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Since this wasn't clear enough, I've removed even more code. It kind of defeats the purpose I was aiming for, but I guess getting any answer relevant to the problem is better than none.

What I want: A cube to leave the ground with N velocity in the negative x direction, then gravity pulls it back down.

THE SETUP:

void Start () {
    rb = GetComponent<Rigidbody>();
}

void Update() {

    //Jump
    if (Input.GetKeyDown("space"))
    {
        jump = true;
    }
}

TEST 1 (I really thought this should work as it was the solution I saw in so many google results)

void FixedUpdate()
{
    if (jump)
    {
        rb.AddForce(new Vector3(0, 0, -5000f));
        jump = false;
    }
}

TEST 2 (Added ForceMode.VelocityChange)

void FixedUpdate()
{
    if (jump)
    {
        rb.AddForce(new Vector3(0, 0, -5000f), ForceMode.VelocityChange);
        jump = false;
    }
}

TEST 3 (Tried other ForceModes)

void FixedUpdate()
{
    if (jump)
    {
        rb.AddForce(new Vector3(0, 0, -5000f), ForceMode./*INSERT OTHER ForceModes*/);
        jump = false;
    }
}

TEST 4 ( I know, changing velocity directly is a bad thing, but seeing as what I want is the cube to move upwards at a certain speed, it made sense to try it )

void FixedUpdate()
{
    if (jump)
    {
        var vel = rb.velocity;
        vel.z += -5000f;
        rb.velocity = vel;
        jump = false;
    }
}

It's been a long day, I'm sure I left some other attempts out.

Can someone explain to me why the cube is teleporting from Z=0 to Z= -2 (or some other value depending on the magnitude of the force)?

I can understand if it was something having to do with impact force not having enough time to change the velocity, but then why did the position change so drastically? And why didn't changing the velocity work, even though I know that is a bad way to go about it?

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  • \$\begingroup\$ What do you want to happen exactly? Do you want a jump to suddenly increase the speed in an upwards direction and then let gravity make it go down again? In that case there are two answers describing that. What you're trying to achive with your code is hard to understand, it's certainly not gravity in the way Newton described it at least. If you want to reduce the speed in z-direction (which you seem to use as up) then you want to apply a consant force. Right now you're simulating something else. Wind resistance perhaps? \$\endgroup\$ – Mikael Högström Jun 15 '16 at 20:08
  • \$\begingroup\$ I'm trying to make a character jump. I don't know how much simpler I can say it. I want them to leave the ground with N velocity. I have tried adding a force in the desired direction, the result is an instantaneous change in position and no change in velocity. I've tried simply changing the velocity (YES I GET IT THAT'S A NO-NO BAD PROGRAMMER PLEASE MOVE ON) the result is the same, instantaneous change in position, no change in velocity. \$\endgroup\$ – R3D0 Jun 15 '16 at 20:37
  • \$\begingroup\$ I have used Uri's answer, and I get the same result seeing as it does exactly what I have already tried except worded differently. I just saw your updated answer, I have also tried that. I tried every version of ForceMode.XXXX that exists, they all either do the same thing or nothing at all. \$\endgroup\$ – R3D0 Jun 15 '16 at 20:40
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Your problem comes from changing the velocity of the rigid body in a update. In my Spencerian this does not work at all. You have two solutions. Dont move your character with physics engine or use AddForce to move him. I changed your Fixedupdate to this and it works fine for me :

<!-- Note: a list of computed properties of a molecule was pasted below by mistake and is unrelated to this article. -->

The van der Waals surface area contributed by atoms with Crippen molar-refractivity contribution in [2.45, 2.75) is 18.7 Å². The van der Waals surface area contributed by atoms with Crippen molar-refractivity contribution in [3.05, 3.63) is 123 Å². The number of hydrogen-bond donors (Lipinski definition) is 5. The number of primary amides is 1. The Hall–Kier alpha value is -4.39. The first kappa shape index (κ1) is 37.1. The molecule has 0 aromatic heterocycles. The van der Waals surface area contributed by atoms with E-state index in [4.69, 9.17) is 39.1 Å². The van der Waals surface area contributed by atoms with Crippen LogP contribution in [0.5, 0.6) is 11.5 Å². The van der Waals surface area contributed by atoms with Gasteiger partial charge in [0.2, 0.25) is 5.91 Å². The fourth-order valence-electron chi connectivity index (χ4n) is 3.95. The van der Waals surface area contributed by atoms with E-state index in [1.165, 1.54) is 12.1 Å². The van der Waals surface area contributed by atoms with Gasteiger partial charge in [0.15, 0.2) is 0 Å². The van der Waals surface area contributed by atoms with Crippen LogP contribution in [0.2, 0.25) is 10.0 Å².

void FixedUpdate()
    {
        float moveHorizontal = Input.GetAxis("Horizontal");
        float moveVertical = Input.GetAxis("Vertical");

        Vector3 movement = new Vector3(moveHorizontal,0, moveVertical);
        _rigidBody.AddForce (movement * speed);

        if (jump)
        {
            _rigidBody.AddForce(new Vector3(0, 500, 0));
            jump = false;
        }
}

Note I did not add ground checks and I use _rigidBody = GetComponent<Rigidbody>(); in the Start() method. Its a good tip not to use GetComponent in Update methods.

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  • \$\begingroup\$ Other than the helpful tip of defining _rigidBody in the Start() method, you stated what I did up above, just in the y axis instead of the z axis. Is there some peculiarity that does not allow a proper "jump" in the z axis? I will re-orient my setup to test this. \$\endgroup\$ – R3D0 Jun 15 '16 at 15:46
  • 1
    \$\begingroup\$ what? No I did not state that. Notice how my solution does not use rigidbody.velocity. I have found that it constantly changes and messes up the physics. If you want physics based movement you should use AddForce for everything. My code jumps in the y axis because of my set up. If you have changed your gravity direction there is no problem jumping in the z axis. \$\endgroup\$ – Uri Popov Jun 15 '16 at 15:51
  • \$\begingroup\$ You use addforce for movement, which is not what I did, but it is also not what I am having issues with. You did in fact use addforce in your if(jump) line, which is nearly identical to the uncommented out section in my own if(jump) line. Or are you referring to the "gravity" section? I have tried it both ways, addforce and velocity, with no different results. I can change it to the other method if that would help, but it hasn't changed my own results in any way. \$\endgroup\$ – R3D0 Jun 15 '16 at 15:56
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    \$\begingroup\$ Look when you set the velocity of your rigid body in your movement logic you also set the SPEED of said rigidbody to 0 in the direction gravity faces. Thats why youe object falls slowly. Because your code and the physics engine are fighting. Just dont set velocity directly. Add forces to the rigidbody and the physics figure out the velocity. \$\endgroup\$ – Uri Popov Jun 16 '16 at 7:16